Smear Campaign Involving Former MP to Cover-up Effects of Asbestos

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New evidence has arisen that the late former MP for Rochdale Cyril Smith was involved in a failed smear campaign against journalists and a television company who made a documentary. This documentary involved a woman who developed malignant pleural mesothelioma thirty years after working at an asbestos plant.

Asbestos Mesothelioma

An MP's Involvement in what is now a Modern Public Health Scandal


The documentary was released in 1982, and was very popular at the time, with the Guardian praising the film. As well as looking at her life, it examined the health issues regarding asbestos. It explicitly linked asbestos with cancer, which was less heard of at the time, and was critical of the government for the lack of action on the manufacture and use of asbestos.

A Rochdale based company called Turner & Newall, which no longer exists, used to be heavily involved in the use of asbestos. Smith defended asbestos production in speeches in parliament using notes prepared for him by Turner & Newall, and became involved in the campaign to undermine the programs makers. What's interesting is that Cyril Smith held shares in the company, and whilst normal company shares fell drastically after the documentary, Smith’s shares allegedly gained ten times their value.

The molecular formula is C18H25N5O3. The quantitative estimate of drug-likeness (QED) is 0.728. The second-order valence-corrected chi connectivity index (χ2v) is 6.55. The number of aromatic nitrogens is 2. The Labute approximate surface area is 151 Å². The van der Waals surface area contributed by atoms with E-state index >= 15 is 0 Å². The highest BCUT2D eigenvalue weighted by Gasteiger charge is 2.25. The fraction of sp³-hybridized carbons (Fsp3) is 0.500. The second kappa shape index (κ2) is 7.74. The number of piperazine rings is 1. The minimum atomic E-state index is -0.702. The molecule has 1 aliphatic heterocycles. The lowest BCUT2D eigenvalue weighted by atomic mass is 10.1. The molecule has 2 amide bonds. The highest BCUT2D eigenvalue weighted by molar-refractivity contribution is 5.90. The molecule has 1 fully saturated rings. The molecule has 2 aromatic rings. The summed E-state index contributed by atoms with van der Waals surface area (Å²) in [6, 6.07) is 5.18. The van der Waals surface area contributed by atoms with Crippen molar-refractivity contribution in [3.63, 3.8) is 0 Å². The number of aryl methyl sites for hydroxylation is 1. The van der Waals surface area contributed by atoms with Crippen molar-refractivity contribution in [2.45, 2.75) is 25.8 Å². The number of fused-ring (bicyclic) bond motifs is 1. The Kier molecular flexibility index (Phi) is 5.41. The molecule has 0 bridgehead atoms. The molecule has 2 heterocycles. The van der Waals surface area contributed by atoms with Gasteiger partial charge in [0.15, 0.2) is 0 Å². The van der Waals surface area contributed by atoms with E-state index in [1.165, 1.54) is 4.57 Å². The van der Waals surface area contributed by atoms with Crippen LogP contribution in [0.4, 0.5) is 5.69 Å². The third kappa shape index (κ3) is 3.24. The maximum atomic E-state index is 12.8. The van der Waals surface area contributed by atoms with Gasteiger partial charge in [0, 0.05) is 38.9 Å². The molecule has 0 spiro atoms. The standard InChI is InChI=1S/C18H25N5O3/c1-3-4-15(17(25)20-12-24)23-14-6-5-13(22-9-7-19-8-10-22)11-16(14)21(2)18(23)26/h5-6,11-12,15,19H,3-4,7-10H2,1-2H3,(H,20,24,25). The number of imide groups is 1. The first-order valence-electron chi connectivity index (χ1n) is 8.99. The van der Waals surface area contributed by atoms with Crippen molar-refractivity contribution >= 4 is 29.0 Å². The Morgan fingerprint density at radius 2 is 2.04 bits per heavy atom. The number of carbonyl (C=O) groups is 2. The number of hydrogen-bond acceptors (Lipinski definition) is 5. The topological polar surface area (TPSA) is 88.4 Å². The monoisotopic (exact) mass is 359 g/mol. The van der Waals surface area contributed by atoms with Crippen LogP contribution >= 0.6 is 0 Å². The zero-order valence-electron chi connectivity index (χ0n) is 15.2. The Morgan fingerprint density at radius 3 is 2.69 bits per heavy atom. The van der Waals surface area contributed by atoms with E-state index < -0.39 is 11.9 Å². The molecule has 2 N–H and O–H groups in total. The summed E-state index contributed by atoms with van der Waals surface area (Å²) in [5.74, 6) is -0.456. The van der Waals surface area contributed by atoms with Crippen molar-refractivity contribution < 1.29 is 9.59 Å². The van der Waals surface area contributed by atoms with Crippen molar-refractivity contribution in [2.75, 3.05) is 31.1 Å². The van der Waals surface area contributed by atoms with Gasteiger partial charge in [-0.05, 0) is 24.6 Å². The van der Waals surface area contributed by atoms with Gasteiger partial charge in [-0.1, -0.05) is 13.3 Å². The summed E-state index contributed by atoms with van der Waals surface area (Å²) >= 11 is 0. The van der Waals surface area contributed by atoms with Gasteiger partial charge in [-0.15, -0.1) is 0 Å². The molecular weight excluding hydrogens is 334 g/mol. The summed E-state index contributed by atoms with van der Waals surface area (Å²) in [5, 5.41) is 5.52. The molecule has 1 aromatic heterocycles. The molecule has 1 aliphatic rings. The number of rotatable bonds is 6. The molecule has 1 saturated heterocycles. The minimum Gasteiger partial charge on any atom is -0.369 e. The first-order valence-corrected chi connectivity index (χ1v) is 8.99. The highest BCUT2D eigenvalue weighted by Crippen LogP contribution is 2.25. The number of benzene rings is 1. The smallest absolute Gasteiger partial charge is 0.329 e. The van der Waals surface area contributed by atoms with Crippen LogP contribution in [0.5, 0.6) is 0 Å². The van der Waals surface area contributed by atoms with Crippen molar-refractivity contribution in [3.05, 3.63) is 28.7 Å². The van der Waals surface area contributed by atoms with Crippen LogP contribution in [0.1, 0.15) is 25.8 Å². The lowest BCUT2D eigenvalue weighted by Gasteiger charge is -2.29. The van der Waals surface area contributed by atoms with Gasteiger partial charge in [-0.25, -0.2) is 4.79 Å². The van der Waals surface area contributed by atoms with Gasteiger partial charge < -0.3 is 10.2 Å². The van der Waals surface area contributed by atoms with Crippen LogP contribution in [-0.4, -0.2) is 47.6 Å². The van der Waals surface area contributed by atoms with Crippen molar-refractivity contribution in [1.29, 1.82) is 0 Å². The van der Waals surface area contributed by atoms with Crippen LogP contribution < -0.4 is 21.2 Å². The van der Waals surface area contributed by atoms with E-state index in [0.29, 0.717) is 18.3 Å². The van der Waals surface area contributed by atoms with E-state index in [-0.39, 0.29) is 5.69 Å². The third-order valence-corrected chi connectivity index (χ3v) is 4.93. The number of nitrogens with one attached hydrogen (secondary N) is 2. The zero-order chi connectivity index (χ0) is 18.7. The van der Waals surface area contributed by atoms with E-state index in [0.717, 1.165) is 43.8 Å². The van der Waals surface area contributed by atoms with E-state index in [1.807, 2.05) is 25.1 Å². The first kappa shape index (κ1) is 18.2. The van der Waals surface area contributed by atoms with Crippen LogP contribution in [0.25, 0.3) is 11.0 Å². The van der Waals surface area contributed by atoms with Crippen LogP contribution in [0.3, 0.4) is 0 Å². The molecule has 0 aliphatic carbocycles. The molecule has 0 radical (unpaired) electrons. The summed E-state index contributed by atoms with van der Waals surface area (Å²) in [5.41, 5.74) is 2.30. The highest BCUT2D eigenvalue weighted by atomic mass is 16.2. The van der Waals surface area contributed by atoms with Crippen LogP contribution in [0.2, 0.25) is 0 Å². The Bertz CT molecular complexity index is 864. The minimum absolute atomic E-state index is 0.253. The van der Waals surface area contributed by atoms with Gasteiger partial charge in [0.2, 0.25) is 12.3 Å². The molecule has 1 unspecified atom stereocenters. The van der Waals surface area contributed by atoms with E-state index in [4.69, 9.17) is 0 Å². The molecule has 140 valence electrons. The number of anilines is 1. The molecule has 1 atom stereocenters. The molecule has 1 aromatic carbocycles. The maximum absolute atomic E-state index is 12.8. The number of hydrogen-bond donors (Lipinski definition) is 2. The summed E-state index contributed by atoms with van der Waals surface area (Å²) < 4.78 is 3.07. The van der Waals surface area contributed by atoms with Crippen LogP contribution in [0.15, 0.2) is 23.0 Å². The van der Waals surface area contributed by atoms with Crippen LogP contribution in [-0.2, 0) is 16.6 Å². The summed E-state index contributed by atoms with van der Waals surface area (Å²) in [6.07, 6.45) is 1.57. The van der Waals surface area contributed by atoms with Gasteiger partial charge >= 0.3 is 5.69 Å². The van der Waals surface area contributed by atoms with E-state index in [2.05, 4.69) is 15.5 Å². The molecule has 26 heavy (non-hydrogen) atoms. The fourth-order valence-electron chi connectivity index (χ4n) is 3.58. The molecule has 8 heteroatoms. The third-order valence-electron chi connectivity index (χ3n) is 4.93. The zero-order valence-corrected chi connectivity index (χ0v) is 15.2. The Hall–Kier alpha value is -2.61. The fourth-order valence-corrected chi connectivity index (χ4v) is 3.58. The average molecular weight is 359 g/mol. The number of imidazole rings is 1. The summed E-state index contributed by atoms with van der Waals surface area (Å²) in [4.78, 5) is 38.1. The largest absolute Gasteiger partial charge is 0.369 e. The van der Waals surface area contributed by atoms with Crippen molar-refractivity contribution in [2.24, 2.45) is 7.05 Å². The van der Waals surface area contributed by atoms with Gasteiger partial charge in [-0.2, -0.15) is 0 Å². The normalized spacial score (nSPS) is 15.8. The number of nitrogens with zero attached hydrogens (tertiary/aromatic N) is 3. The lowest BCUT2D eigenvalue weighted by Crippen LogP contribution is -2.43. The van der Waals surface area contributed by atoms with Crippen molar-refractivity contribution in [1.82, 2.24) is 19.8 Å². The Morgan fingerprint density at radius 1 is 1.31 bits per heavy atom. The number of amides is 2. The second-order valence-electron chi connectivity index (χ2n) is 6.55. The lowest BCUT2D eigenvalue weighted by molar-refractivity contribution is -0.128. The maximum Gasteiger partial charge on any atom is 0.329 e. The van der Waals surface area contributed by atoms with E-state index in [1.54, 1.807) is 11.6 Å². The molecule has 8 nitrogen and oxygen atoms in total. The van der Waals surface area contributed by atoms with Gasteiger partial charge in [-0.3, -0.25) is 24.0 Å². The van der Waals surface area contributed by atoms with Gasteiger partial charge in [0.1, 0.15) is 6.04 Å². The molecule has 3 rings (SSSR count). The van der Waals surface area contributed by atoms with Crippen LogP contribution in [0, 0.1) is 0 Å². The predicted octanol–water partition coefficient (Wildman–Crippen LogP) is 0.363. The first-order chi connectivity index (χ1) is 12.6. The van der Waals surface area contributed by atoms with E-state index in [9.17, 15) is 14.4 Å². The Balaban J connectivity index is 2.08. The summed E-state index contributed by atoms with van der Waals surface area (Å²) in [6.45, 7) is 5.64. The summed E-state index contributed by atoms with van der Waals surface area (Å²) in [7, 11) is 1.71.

The campaign mainly targeted the journalists who were involved in the research and production of the TV show. Also the target was the firm who produced the show, Yorkshire Television, now ITV Yorkshire. Evidence shows that someone looked into the private lives of the journalists involved, and made attempts to ban overseas broadcasts of the documentary.

Did it Have to Take so Long?


Fortunately, the smear campaign was largely unsuccessful, due to the fact that the government introduced stricter regulation regarding asbestos within months of the documentary being broadcast. Yorkshire Television also won the Broadcasting Press Guild Award in 1983.

It did however take an extraordinarily long time for the government to take action on asbestos, due to the large amount of lobbying by asbestos producers and users, Turner & Newall among them. Other harmful substances have been controlled on the basis of less evidence of harm.

The health effects of asbestos could potentially have been known since the 1st century, though early records will not show a link to mesothelioma, as the asbestos related cancer takes up to 50 years to develop. Large amounts of evidence of its use and effects are available from the beginning of the 20th Century.


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